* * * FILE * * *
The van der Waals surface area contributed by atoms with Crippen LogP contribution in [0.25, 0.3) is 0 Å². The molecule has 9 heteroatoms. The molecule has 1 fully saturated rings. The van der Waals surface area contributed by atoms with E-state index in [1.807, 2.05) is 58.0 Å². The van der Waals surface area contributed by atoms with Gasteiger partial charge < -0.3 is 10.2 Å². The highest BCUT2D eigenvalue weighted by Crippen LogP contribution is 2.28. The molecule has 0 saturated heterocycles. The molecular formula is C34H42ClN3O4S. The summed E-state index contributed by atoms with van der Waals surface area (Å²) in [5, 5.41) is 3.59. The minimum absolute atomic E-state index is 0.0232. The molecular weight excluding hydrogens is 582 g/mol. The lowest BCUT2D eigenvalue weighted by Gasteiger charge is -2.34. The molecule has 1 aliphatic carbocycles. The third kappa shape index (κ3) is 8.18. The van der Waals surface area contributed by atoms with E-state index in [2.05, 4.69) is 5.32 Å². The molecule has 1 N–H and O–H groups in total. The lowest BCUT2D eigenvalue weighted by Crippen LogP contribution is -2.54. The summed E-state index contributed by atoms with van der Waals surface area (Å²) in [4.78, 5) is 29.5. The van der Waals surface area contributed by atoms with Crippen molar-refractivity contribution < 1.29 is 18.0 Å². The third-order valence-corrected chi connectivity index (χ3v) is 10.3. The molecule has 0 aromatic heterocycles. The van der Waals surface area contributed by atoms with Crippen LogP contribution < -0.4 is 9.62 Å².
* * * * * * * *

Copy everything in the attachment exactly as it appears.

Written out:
The van der Waals surface area contributed by atoms with Crippen LogP contribution in [0.25, 0.3) is 0 Å². The molecule has 9 heteroatoms. The molecule has 1 fully saturated rings. The van der Waals surface area contributed by atoms with E-state index in [1.807, 2.05) is 58.0 Å². The van der Waals surface area contributed by atoms with Gasteiger partial charge < -0.3 is 10.2 Å². The highest BCUT2D eigenvalue weighted by Crippen LogP contribution is 2.28. The molecule has 0 saturated heterocycles. The molecular formula is C34H42ClN3O4S. The summed E-state index contributed by atoms with van der Waals surface area (Å²) in [5, 5.41) is 3.59. The minimum absolute atomic E-state index is 0.0232. The molecular weight excluding hydrogens is 582 g/mol. The lowest BCUT2D eigenvalue weighted by Gasteiger charge is -2.34. The molecule has 1 aliphatic carbocycles. The third kappa shape index (κ3) is 8.18. The van der Waals surface area contributed by atoms with E-state index in [2.05, 4.69) is 5.32 Å². The molecule has 1 N–H and O–H groups in total. The lowest BCUT2D eigenvalue weighted by Crippen LogP contribution is -2.54. The summed E-state index contributed by atoms with van der Waals surface area (Å²) in [4.78, 5) is 29.5. The van der Waals surface area contributed by atoms with Crippen molar-refractivity contribution < 1.29 is 18.0 Å². The third-order valence-corrected chi connectivity index (χ3v) is 10.3. The molecule has 0 aromatic heterocycles. The van der Waals surface area contributed by atoms with Crippen LogP contribution < -0.4 is 9.62 Å².